Another factor that makes this situation even better is to find some oyster beds close to the marsh grass. The flounder like to lie between the oyster beds and the marsh grass, often right next to the grass when the tide is high enough. If there's a sandy slope between the oysters and the grass, that's where you can usually expect to find the fish. At the least, this gives you an easily identifiable target to begin your search. The ideal time to fish this situation seems to be when the tide is over the top of the shells but just at the edge of the grass. As the tide goes up or down from this spot, you'll have to adjust your presentation. But that tends to be a prime area targeted by the flounder.

Most anglers prefer to anchor the boat when fishing this particular pattern. You need to cover a lot of water, but by allowing the current or wind to drift the bait along the potential hotspot you can keep the rig in a high-probability strike zone.

Both Alderman and Brown said they will fish a rig with a specialized float, called an equalizer float. The water is usually not very deep and the flounder will move up to the more shallow areas as the tide comes in. Rig the float to be as deep as the depth of water you are fishing. They use a Kahle hook usually in the 1 to 2/0 size range, and for bait, will select big mud minnows, small to medium finger mullets, small menhaden or shrimp.

According to Alderman, any of these can be excellent

flounder baits. "The flounder will readily feed on any of them, so I don't worry about which of these live baits I'm using: I'll usually use the one that's easiest to catch," he said.

Cover as much of the area as possible. He has his clients cast the bait near the grass and usually the current will move the bait along the grass line. He added that it is important to cover all the territory between the shells and the grass, and to make several casts.

"Many times we will catch several flounder from one place," Brown said. "Often, when I'm in a place where we've caught a fish or two, or a place that's been real productive recently, I work the entire area before leaving. That may mean I'll move the boat only a short distance down the bank before trying another nearby spot," he added.

Brown continued by saying that some anglers prefer to use artificial lures and they will work fine in a situation such as this. The use of a jig and grub will work very well also. In fact, I've used both jigs and live bait on a couple of occasions and caught as many or more fish on the jigs.

One very productive area is the mouth of the larger creeks that empty into the rivers or the Intercoastal Waterway. In these places the tidal flow is creating a consistent current. The fish will often lie in the flow and they'll often orient to points at the mouth of a creek. In this situation, you can use the float rig described earlier with live bait, or you can opt to cast the jig. One of the keys, however, is to keep the bait on the bottom, but use as light a sinker as possible. Too much weight or disturbance may spook the fish. These fish are usually a bit deeper, but not necessarily holding in real deep water.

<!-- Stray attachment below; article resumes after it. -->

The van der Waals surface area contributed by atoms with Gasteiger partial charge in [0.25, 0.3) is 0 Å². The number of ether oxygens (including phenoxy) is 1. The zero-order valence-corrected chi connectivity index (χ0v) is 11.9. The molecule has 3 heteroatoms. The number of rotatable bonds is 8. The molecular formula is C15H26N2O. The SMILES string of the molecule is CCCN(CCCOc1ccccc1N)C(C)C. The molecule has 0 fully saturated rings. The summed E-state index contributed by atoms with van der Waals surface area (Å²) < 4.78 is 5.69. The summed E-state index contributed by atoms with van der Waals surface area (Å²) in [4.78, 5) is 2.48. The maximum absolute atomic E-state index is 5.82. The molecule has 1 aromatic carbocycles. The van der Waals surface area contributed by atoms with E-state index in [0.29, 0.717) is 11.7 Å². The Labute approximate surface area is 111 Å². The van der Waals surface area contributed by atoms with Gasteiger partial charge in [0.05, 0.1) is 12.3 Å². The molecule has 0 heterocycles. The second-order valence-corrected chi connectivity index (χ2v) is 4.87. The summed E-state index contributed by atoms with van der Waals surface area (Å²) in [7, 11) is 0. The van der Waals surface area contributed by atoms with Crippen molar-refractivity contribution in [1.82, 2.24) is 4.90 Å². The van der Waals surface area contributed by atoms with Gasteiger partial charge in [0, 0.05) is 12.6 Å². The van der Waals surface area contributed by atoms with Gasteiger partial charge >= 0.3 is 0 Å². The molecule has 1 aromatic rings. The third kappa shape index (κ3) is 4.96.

When fishing along these creek mouths, experts say it's important to bring the bait to the fish. The flounder don't cruise the grass lines or along the creek mouths as frequently as do some of the other species. Redfish, for example, will cruise along the edges and stationary baits will often work well for these fish.

However, for best results on flounder, keep the bait moving and covering potentially productive water. Brown notes that the normal pattern for flounder to feed is to settle in on the bottom and wait for the bait to come to them, and then strike quickly. So play the game that way, take the bait to the fish, and you'll improve your catch simply on that technique alone.

Trolling for flounder seems to be an extremely popular method for taking these tasty flatfish. There are a couple of reasons for that. First, trolling works and it will produce good action on flounder. Second, it's not a very difficult technique and will allow even fairly inexperienced fishermen a reasonable opportunity to catch some flounder. However, most guides point out that by fishermen refining the manner in which they troll can drastically improve their odds of success.

Many anglers will rig properly with the commercially prepared trolling rigs. These are readily available in tackle shops around the coast. However, their pattern of trolling is one that is random and haphazard. They come across fish on occasion and on some days will make a decent catch. However, by focusing their efforts on high-probability areas, they would increase their productivity enormously.

Some tips from the pros include focusing on large inlets, especially ones that have grass banks on one or both sides with a sand or mud bottom. The flounder seem to relate to the edges, either one or both sides of the inlet, depending on the type of structure on the bottom and along the edge. You can use the current to drift the boat or you can use a motor to slowly troll.